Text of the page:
Insurance agents appear to be trying to make doing business with them a little easier when it comes to buying automobile insurance.
As the Feb. 13 deadline approaches for motorists to acquire minimum liability coverage, one agency said it was likely the requirement would be waived that vehicles be certified as roadworthy by a mechanic at the owners' expense. Jim Tunick, who owns Theodore Tunick and Co., said Wednesday, "This is a practice that was used in the past for older vehicles, specifically, vehicles over five to seven years."
Given the large volume of people seeking insurance coverage and the hassle the inspection is creating for the public, he said, all insurance carriers used by his company will do away with the requirement to make it easier for the public.
"The same thing may happen to the physician certificate required of older drivers," he said.
There are indications, too, that the former requirement that motorists buying insurance coverage obtain and present a police record of their driving history will be dropped. Tunick said his company will accept the statement of the motorist.
At his company, "We don’t require those in any event," he said, "because we can have the insured sign a document certifying that he does not have any tickets. We can accept that in lieu of the driving records."
Several insurance industry sources said that competition for auto customers will help determine what policies prevail.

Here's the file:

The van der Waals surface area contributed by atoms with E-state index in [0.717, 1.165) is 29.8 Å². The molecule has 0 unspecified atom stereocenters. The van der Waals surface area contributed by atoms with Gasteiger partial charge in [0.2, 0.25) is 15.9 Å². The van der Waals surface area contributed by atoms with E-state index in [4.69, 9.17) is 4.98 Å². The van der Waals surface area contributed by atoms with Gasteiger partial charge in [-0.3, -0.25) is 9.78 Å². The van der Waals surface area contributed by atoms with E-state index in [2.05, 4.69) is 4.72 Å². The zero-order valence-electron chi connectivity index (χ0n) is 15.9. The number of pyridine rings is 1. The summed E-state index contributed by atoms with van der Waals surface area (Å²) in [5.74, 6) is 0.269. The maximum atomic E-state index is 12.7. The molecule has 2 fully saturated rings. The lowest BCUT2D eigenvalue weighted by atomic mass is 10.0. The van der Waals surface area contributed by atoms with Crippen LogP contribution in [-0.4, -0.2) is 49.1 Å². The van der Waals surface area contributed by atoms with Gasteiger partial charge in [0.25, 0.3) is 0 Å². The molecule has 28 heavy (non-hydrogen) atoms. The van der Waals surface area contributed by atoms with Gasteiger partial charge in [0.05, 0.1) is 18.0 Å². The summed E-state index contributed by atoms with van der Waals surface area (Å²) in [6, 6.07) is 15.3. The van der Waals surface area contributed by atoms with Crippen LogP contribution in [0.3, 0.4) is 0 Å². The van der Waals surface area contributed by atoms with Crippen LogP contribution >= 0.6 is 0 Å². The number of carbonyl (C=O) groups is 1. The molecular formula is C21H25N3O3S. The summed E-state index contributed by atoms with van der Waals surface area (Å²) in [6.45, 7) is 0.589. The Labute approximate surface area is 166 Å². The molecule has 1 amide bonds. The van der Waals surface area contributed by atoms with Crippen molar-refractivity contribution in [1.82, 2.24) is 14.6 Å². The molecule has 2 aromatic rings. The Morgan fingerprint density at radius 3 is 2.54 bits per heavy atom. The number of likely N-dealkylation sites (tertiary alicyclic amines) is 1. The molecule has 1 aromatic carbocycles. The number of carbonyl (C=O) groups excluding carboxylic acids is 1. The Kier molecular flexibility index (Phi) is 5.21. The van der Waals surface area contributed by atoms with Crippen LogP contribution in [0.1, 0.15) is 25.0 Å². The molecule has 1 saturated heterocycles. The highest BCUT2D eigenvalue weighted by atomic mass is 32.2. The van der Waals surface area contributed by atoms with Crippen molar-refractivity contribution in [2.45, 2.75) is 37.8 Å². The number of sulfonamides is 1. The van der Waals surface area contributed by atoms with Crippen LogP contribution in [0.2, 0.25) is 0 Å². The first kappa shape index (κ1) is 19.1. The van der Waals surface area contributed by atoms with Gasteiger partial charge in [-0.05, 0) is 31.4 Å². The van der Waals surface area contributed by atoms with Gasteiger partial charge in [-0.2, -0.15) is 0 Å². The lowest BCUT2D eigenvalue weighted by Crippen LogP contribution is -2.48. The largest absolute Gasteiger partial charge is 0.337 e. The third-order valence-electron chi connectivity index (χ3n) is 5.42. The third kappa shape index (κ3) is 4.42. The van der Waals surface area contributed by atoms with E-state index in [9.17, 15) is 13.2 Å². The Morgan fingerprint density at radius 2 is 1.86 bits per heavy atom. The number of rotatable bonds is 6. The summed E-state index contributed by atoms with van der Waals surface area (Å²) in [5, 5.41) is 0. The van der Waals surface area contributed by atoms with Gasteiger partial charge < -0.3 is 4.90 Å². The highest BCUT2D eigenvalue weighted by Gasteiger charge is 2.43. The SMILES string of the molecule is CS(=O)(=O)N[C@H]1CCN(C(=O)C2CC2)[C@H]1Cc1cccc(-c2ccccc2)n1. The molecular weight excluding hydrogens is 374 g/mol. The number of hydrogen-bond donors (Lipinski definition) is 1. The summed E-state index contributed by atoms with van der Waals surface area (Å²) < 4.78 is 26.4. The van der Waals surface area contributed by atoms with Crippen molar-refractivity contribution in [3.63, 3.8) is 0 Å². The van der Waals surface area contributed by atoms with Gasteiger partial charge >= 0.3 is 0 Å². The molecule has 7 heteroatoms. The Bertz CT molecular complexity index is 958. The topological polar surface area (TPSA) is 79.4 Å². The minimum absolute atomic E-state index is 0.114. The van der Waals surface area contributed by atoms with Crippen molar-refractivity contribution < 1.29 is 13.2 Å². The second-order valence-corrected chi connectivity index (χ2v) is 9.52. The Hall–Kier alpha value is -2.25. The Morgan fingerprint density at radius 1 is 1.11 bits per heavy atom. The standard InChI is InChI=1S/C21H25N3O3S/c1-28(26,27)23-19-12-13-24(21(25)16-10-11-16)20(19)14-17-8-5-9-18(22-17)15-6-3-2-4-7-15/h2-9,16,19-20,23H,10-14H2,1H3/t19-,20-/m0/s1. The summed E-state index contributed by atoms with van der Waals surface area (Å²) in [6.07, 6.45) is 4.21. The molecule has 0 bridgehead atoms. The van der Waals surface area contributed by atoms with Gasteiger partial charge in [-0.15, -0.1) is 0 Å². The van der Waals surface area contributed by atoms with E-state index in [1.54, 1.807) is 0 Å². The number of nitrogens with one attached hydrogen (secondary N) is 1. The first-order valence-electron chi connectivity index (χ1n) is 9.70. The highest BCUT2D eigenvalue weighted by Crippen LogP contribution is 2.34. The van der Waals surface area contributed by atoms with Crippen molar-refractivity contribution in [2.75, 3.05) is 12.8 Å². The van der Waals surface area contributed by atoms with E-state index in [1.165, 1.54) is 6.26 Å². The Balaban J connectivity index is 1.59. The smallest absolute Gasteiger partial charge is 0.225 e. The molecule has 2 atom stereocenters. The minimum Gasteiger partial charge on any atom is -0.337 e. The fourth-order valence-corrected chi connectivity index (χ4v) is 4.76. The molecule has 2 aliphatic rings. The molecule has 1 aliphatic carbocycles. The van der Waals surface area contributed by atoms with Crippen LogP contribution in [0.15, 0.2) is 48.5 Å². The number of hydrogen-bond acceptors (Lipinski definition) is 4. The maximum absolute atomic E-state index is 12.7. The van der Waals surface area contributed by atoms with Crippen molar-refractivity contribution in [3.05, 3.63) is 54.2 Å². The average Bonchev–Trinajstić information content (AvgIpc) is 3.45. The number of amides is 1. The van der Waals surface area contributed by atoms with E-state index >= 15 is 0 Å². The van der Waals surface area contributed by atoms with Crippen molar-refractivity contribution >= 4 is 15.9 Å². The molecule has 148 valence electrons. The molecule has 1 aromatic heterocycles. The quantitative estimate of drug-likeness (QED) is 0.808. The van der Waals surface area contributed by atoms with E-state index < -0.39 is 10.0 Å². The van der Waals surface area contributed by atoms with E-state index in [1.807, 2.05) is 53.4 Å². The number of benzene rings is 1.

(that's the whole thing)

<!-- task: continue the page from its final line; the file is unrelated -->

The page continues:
Lt. Gov. Gerard Luz James II, as the territory’s insurance commissioner, has called a meeting Thursday with the police commissioner and representatives of the insurance industry to talk about motorist requirements and other issues relating to the new insurance law. As it goes into effect, he said, "there will be some areas requiring fine tuning."
Sen. Roosevelt David, who sponsored the legislation, supported the move in an address at the weekly luncheon meeting of the St. Thomas Rotary Club Wednesday.
When the 23rd Legislature meets in session Thursday, efforts may be made to force a vote on repealing or amending the law. David said there should be enough votes to defeat any such move. While anticipating "all sorts of antics," he said, "I believe our prudent lawmakers will understand that we cannot continue to have our community at risk."
Sen. Alicia "Chucky" Hansen circulated a draft amendment to her colleagues Wednesday that would postpone the effective date for compulsory insurance for 180 days.


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